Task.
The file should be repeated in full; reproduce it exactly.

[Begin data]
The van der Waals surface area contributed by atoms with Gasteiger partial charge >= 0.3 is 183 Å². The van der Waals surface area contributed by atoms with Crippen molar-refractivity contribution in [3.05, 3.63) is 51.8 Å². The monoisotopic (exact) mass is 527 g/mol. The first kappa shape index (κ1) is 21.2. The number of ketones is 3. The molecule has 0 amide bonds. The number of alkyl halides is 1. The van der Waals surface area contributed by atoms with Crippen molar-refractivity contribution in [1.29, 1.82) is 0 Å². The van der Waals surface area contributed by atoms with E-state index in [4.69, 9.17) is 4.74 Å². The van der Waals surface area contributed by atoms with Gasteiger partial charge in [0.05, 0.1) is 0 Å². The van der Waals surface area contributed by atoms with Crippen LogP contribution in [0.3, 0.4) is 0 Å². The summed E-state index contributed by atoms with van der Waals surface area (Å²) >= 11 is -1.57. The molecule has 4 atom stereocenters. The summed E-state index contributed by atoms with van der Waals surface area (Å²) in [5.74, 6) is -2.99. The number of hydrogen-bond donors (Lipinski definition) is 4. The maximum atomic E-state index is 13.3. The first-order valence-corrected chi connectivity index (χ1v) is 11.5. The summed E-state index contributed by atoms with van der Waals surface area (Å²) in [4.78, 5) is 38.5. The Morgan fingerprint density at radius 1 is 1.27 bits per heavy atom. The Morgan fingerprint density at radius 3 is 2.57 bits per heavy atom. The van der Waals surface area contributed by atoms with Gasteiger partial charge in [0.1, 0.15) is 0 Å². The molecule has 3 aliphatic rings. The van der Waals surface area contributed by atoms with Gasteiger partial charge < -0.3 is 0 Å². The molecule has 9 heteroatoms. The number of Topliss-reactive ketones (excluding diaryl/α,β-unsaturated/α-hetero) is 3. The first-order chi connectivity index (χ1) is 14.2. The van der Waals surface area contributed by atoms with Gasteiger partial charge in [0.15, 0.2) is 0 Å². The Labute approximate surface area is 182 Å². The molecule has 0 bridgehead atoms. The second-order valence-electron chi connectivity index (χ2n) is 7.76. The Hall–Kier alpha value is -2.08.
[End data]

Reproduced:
The van der Waals surface area contributed by atoms with Gasteiger partial charge >= 0.3 is 183 Å². The van der Waals surface area contributed by atoms with Crippen molar-refractivity contribution in [3.05, 3.63) is 51.8 Å². The monoisotopic (exact) mass is 527 g/mol. The first kappa shape index (κ1) is 21.2. The number of ketones is 3. The molecule has 0 amide bonds. The number of alkyl halides is 1. The van der Waals surface area contributed by atoms with Crippen molar-refractivity contribution in [1.29, 1.82) is 0 Å². The van der Waals surface area contributed by atoms with E-state index in [4.69, 9.17) is 4.74 Å². The van der Waals surface area contributed by atoms with Gasteiger partial charge in [0.05, 0.1) is 0 Å². The van der Waals surface area contributed by atoms with Crippen LogP contribution in [0.3, 0.4) is 0 Å². The summed E-state index contributed by atoms with van der Waals surface area (Å²) >= 11 is -1.57. The molecule has 4 atom stereocenters. The summed E-state index contributed by atoms with van der Waals surface area (Å²) in [5.74, 6) is -2.99. The number of hydrogen-bond donors (Lipinski definition) is 4. The maximum atomic E-state index is 13.3. The first-order valence-corrected chi connectivity index (χ1v) is 11.5. The summed E-state index contributed by atoms with van der Waals surface area (Å²) in [4.78, 5) is 38.5. The Morgan fingerprint density at radius 1 is 1.27 bits per heavy atom. The Morgan fingerprint density at radius 3 is 2.57 bits per heavy atom. The van der Waals surface area contributed by atoms with Gasteiger partial charge in [0.1, 0.15) is 0 Å². The molecule has 3 aliphatic rings. The van der Waals surface area contributed by atoms with Gasteiger partial charge < -0.3 is 0 Å². The molecule has 9 heteroatoms. The number of Topliss-reactive ketones (excluding diaryl/α,β-unsaturated/α-hetero) is 3. The first-order chi connectivity index (χ1) is 14.2. The van der Waals surface area contributed by atoms with Gasteiger partial charge in [0.15, 0.2) is 0 Å². The Labute approximate surface area is 182 Å². The molecule has 0 bridgehead atoms. The second-order valence-electron chi connectivity index (χ2n) is 7.76. The Hall–Kier alpha value is -2.08.